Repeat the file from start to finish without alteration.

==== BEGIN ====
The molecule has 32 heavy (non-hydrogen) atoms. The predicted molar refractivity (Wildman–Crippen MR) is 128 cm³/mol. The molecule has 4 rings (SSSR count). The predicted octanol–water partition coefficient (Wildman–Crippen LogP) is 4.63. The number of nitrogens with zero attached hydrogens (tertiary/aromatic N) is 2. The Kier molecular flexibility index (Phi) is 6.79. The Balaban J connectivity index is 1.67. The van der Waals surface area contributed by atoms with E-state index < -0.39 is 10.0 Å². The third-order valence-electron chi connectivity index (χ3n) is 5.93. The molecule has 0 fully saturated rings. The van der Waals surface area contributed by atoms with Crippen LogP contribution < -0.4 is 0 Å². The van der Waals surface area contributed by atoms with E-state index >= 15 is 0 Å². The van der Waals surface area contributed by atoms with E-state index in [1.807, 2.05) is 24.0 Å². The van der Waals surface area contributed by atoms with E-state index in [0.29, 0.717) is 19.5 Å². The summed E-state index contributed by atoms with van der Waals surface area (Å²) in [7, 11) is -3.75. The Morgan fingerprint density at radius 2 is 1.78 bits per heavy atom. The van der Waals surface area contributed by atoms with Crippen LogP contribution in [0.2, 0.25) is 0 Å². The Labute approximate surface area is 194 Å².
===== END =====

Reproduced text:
The molecule has 32 heavy (non-hydrogen) atoms. The predicted molar refractivity (Wildman–Crippen MR) is 128 cm³/mol. The molecule has 4 rings (SSSR count). The predicted octanol–water partition coefficient (Wildman–Crippen LogP) is 4.63. The number of nitrogens with zero attached hydrogens (tertiary/aromatic N) is 2. The Kier molecular flexibility index (Phi) is 6.79. The Balaban J connectivity index is 1.67. The van der Waals surface area contributed by atoms with E-state index < -0.39 is 10.0 Å². The third-order valence-electron chi connectivity index (χ3n) is 5.93. The molecule has 0 fully saturated rings. The van der Waals surface area contributed by atoms with Crippen LogP contribution < -0.4 is 0 Å². The van der Waals surface area contributed by atoms with E-state index >= 15 is 0 Å². The van der Waals surface area contributed by atoms with E-state index in [1.807, 2.05) is 24.0 Å². The van der Waals surface area contributed by atoms with E-state index in [0.29, 0.717) is 19.5 Å². The summed E-state index contributed by atoms with van der Waals surface area (Å²) in [7, 11) is -3.75. The Morgan fingerprint density at radius 2 is 1.78 bits per heavy atom. The van der Waals surface area contributed by atoms with Crippen LogP contribution in [0.2, 0.25) is 0 Å². The Labute approximate surface area is 194 Å².